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Juice jacking: Why you should avoid public phone charging stations

Juice jacking: Why you should avoid public phone charging stations
Using special hardware to build a homemade charging station, NBC News set up a simulation along the Port of San Diego to show just how vulnerable phones can be to "juice jacking." Copyright NBC News
Copyright NBC News
By Joe Enoch and Michelle Tak and Vicky Nguyen and Didi Martinez with NBC News Tech and Science News
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Hackers can load malware into charging stations at place like airports and malls, allowing them to steal the data of unsuspecting users, experts warn.


"Low phone battery."

It's a notification that can inspire a sense of dread for anyone on the go without an outlet in sight.

And while free public charging stations have provided some relief in those situations, experts warn that powering up could give hackers a way into your personal information.

"Depending on the vulnerability they exploit, they would have access to everything you would have access to on your phone," said cybersecurity expert Jim Stickley.

The practice, known as "juice jacking," occurs when people plug in to "juice" up their phones and hackers use malware in the charging station or USB cable to "jack" their information, such as phone numbers and passwords.

The scam has prompted local authorities, including the Los Angeles County District Attorney's Office, to alert the public to think twice about plugging in at places like airports or malls.

"You might have seen a public USB charging station at an airport or shopping center. But be warned, a free charge could end up draining your bank account," Los Angeles County Deputy District Attorney Luke Sisak said in a video warning in November.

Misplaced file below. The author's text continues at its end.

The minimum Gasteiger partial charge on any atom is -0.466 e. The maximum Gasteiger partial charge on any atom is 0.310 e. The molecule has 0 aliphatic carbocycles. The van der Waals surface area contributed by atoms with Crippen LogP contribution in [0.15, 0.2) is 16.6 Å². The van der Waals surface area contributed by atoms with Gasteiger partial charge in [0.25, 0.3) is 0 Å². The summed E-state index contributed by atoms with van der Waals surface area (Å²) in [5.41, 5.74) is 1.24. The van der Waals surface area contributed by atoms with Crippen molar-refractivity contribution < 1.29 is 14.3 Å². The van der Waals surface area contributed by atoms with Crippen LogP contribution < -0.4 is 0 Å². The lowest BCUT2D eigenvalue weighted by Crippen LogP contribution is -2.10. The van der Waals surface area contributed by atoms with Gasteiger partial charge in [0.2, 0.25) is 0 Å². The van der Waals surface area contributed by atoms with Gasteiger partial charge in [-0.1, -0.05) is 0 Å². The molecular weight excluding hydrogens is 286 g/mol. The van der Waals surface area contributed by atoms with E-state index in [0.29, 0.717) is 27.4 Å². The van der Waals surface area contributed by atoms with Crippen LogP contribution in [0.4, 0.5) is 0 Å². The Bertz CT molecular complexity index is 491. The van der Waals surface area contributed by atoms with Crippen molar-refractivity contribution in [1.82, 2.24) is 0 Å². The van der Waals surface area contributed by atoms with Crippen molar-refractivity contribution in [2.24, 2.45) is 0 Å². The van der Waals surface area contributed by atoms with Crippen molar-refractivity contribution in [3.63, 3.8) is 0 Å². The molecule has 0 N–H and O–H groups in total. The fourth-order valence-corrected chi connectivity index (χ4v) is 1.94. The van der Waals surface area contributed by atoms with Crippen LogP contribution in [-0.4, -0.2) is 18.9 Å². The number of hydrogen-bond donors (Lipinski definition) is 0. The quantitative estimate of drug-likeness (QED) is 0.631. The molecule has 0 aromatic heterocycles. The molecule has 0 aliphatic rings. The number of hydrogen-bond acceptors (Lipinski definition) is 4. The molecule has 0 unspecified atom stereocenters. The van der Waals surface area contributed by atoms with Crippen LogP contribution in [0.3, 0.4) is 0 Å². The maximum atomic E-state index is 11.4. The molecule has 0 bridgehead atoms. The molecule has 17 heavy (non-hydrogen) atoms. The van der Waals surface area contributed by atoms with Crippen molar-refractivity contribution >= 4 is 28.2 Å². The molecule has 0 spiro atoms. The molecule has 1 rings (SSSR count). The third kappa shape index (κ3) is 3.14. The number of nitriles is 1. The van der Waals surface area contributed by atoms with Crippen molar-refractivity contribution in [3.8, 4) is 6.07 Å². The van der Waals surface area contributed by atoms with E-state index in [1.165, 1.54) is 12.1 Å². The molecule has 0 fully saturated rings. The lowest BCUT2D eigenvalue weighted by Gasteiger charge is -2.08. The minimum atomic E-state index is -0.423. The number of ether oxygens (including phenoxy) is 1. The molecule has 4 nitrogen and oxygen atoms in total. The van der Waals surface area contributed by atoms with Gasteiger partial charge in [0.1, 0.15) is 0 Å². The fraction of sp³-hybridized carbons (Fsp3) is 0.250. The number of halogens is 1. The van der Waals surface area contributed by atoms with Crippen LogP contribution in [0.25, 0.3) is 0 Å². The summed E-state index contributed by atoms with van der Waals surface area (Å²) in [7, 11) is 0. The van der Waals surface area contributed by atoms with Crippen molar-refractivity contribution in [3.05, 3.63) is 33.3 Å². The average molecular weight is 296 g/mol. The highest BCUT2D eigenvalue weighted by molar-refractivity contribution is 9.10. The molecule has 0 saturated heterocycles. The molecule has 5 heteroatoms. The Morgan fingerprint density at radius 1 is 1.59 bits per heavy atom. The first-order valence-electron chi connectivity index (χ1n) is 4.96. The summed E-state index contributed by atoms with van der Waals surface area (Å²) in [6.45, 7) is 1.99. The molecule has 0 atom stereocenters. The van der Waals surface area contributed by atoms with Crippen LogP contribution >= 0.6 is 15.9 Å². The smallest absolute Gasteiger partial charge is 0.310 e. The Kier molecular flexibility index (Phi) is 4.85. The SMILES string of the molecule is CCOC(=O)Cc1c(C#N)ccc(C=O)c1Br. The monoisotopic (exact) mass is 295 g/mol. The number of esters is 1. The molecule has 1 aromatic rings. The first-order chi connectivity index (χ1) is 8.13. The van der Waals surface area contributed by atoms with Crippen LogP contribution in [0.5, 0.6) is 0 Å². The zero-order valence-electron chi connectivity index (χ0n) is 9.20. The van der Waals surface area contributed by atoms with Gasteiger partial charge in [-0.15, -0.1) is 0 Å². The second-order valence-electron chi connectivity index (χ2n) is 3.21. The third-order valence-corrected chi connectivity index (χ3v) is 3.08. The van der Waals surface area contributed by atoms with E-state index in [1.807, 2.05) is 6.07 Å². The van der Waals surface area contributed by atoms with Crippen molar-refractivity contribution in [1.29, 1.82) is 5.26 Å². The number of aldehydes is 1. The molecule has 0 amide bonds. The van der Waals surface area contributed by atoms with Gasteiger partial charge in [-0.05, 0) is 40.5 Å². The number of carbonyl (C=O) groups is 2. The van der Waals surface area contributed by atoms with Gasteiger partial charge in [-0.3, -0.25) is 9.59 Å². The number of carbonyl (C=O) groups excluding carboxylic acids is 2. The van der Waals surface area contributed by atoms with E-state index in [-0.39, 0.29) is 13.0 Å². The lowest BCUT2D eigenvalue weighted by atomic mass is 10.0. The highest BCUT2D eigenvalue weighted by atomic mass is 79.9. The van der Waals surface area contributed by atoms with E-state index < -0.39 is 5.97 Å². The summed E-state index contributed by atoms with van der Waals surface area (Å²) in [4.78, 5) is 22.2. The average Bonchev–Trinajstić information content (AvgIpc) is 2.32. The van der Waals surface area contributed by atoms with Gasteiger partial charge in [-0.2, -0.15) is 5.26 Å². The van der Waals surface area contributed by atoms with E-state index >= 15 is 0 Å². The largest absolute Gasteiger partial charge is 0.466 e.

To find out just how easy it can be for a hacker to gain access to a charging phone, Stickley gave NBC News access to a simulation he set up along the Port of San Diego in Southern California. Through special hardware installed in a homemade charging station, Stickley was able to watch and record everything being shown on the screen of a connected phone.

Cybersecurity expert Jim Stickley demonstrates how a hacker could access a person\'s phone through a public charging station.
Cybersecurity expert Jim Stickley demonstrates how a hacker could access a person\'s phone through a public charging station.NBC News

NBC News correspondent Vicky Nguyen posed as the first victim.

"Now we get to the best part. She's actually entering in her credit card number," Stickley said as he watched Nguyen shop on Home Depot online.

In four hours, dozens of people stopped at the makeshift charging station to power up their phones. Some expressed shock when they were told it was a setup.

A woman who identified herself as Ruth gave NBC News permission to access her phone through the charging station and demonstrate the type of information being retrieved from her device. In a matter of seconds, her personal Facebook messages popped up on a separate monitor.

"It's dangerous," Ruth said.

Stickley said the response from people like Ruth is hardly uncommon.

"Most people assume their computers can be hacked," he said. "Most people assume their phones can't."


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Stickley said that among the most critical pieces of information a hacker could gather from one's phone is a personal email, which can later be used to reset passwords.

"Having access to your email has become very valuable, because, if you think about it, every account you have requires access to your email," he said. "Everybody's login is your email, and that's the problem."

In its warning to consumers, the Los Angeles County District Attorney's Office said it recommends using power outlets instead of USB power stations and buying portable chargers that can be used on the go.

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